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Serie: Social Problems and Social Issues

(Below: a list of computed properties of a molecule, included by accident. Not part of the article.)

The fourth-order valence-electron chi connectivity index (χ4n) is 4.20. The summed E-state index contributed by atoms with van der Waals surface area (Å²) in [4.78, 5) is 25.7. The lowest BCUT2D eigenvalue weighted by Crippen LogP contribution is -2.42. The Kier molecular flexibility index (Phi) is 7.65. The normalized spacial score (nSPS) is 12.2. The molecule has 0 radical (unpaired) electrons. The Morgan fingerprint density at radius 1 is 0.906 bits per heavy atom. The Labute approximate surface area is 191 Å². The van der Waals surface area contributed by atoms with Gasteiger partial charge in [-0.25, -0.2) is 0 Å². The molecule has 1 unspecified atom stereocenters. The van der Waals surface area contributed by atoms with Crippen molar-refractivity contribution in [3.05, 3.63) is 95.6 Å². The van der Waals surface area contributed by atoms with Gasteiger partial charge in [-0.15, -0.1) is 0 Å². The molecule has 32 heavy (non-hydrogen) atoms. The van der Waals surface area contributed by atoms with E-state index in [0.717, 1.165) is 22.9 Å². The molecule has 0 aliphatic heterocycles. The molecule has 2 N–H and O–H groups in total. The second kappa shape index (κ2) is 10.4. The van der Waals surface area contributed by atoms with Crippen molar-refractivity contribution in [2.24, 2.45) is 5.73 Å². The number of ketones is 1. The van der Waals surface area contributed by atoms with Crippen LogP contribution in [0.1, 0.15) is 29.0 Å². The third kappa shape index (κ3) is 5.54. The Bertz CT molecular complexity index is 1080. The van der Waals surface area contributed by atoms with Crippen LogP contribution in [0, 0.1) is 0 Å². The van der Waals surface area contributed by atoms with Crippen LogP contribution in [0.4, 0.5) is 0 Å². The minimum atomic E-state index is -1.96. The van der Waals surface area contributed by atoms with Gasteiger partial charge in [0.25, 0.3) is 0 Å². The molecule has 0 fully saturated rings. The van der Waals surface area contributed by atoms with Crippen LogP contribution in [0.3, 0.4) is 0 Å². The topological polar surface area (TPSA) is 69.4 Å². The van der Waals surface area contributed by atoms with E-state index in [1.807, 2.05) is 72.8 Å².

While social constructionist approaches to social problems are popular among academic researchers in sociology, communication, public policy, and criminology, this perspective tends not to be adequately covered in popular social problems texts. There are several likely reasons why students are often not introduced to constructionist perspectives until they reach advanced undergraduate or even graduate work. Student interest often lies in understanding real problems in the social world, but social constructionist perspectives focus on questions about how humans create the meaning of our world. Donileen R. Loseke claims that questions of constructionists seem esoteric and perhaps even a waste of time in a world containing very real want and pain. Social constructionism originally was posed as an alternative to other theoretical approaches examining social problems as objective conditions. This has led some to argue that either you believe that social problems exist out-side human awareness, or you believe that social problems are constructed. Loseke is convinced that social construction perspectives help us make sense of daily living. The questions of construction--how do humans create, sustain, and change meaning--only sound esoteric. At its best, social constructionism encourages a way of thinking that is distinctly sociological and empowering, to those who use it. However, the insights of constructionism do not depend on suspending all belief that a real world exists outside our understanding of it. Constructionism is less an alternative to other theoretical frameworks, than an important addition. Different frameworks pose questions about different aspects of life. To deny theimportance of any theoretical framework is to limit our comprehension. The author claims that we cannot afford to do this if we want to understand the perplexity and complexity of the human condition.